# RF decode logic (not Manchester encoded) - Arduino

Continuing from my previous post, I am trying to decode the encoded RF data directly on Arduino. I've adopted the "sampling" approach, as against the "interrupt" based approach, reason being I believe the interrupt line will be used for some other purposes.

Having written it, and spending a good day trying to debug it (lack of real debugger is really telling, as serial-console println()'s are really limited due to their sluggishness.), but still can't seem to working.

Here I share the logic (pseudo-code), in the hope that someone can help point any obvious mistakes, or maybe a less obvious intricate timing issue (which I suspect to be more likely).

Firstly, how the data is encoded (which I am trying to decode) :-

bit-0: IIII ---- ---- ---- IIII ---- ---- ----
bit-1: IIII IIII IIII ---- IIII IIII IIII ----
bit-F: IIII ---- ---- ---- IIII IIII IIII ---- ('Floating', used only in Addr-part)
bit-S: IIII ---- ---- ---- ---- ---- ---- ---- (sync-bit)


Each I (High) or - (Low) is ~120 us (micro-sec) [actually ranges between 118-121 us].

So, I've decided to sample at 30us intervals, i.e. 4x the signal freq. On Arduino, I use delayMicroseconds(30) to get this effect, although the logic within the loop() is rather heavy, ~150 lines of code and upto 4 level of if-nesting (just to indicate complexity) of the state-machine, pattern-maching, level-transition logic. Compiled Arduino sketch is ~2KB in size, just to give an indication of the complexity.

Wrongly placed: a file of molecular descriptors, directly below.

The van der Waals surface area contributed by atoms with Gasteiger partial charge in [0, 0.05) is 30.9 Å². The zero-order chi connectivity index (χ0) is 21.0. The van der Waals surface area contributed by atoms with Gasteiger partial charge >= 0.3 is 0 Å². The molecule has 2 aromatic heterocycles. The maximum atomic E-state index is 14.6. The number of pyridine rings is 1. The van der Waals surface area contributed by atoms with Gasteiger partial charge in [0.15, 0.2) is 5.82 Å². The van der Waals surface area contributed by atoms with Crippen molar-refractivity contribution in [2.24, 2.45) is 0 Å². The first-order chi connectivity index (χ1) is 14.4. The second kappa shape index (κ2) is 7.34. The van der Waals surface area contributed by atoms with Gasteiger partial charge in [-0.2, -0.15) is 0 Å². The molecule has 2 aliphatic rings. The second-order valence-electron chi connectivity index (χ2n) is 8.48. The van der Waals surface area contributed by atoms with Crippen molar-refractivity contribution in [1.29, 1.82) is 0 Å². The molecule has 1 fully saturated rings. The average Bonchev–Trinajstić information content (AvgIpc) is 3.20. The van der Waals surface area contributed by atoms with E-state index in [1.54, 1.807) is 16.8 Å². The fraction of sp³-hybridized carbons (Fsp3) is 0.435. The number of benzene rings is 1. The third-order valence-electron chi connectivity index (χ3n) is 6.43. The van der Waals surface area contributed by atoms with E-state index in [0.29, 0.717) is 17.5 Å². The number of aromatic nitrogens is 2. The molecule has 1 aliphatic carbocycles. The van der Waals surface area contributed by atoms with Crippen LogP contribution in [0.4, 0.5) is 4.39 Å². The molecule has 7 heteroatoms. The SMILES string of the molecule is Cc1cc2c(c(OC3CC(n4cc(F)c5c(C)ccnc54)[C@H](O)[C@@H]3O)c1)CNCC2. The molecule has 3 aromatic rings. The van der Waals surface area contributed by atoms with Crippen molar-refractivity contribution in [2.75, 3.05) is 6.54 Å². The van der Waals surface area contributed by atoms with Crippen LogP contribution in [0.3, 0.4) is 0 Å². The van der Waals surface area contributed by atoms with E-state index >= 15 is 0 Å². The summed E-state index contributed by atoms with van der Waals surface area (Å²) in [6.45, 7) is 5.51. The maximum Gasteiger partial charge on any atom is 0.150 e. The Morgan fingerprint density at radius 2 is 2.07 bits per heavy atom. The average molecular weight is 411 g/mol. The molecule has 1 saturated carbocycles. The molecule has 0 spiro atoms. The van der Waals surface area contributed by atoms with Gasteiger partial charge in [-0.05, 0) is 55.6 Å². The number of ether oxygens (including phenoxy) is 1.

Data transmission is a sequence of 'Codewords', where each codeword is --

[ Addr(8-bits: 0/1/F) | Data (4-bits: 0/1) | Sync-bit ]


And, a minimum of 2 codewords with same address are used for some rudimentary error checking.

Between 2 successive codewords, there is a time of all Low signal.

Also, prior-to/post valid transmission there is significant noise in the line, and my observation is that noise characteristics is such that there were no continuous high period in noise that was close to the representation of highs in encoded bit-1, but there were quite a few patterns in noise, whose continuous high period matched that of the high-period for bit-0 or first part of bit-F / bit-S, i.e. I we can (safely) assume that these patterns do not exist in noise...

---- ---- ----
IIII IIII IIII


but these do...

----
IIII


And, now my logic --

Decoding state-machine: INITIAL --> DEC_CW1 --> DONE_CW1 --> DEC_CW2 --> DONE_CW2 --> INITIAL

High-Level Pseudocode:

1) Detect RF-data pin state
2) Check if there is a transition
3) If no transition, then just increment count of samples in same state (say SampleCount)
4) If transition, then
4.1) Check, If SampleCount is in valid range to qualify towards an encoded bit
4.1.1) And, If CurrentState is INITIAL (i.e. before finding start of CW1)
4.1.1.1) Set CurrentState = DEC_CW1 (i.e. found start of CW1, potentially)
4.2.1) Or, If CurrentState is DONE_CW1 (i.e. before finding start of CW2)
4.1.1.1) Set CurrentState = DEC_CW2 (i.e. found start of CW2, potentially)
4.3.1) Or, If CurrentState is DEC_CW1 (i.e. already decoding CW1)
4.3.1.1) Is SamplePatternFor1Bit length enough to decode Bit
4.3.1.1.1) Yes, does it match 1BitPattern for 0 | 1 | F | S ?
4.3.1.1.1.1) Yes, then add it to CW1
4.3.1.1.1.2) No, then invalid pattern/error, discard all under-construction buffers, reset all counters and states & return from loop()
4.3.1.1.2) No, then continue loop()
4.4.1) Or, If CurrentState is DEC_CW2 (i.e. already decoding CW2)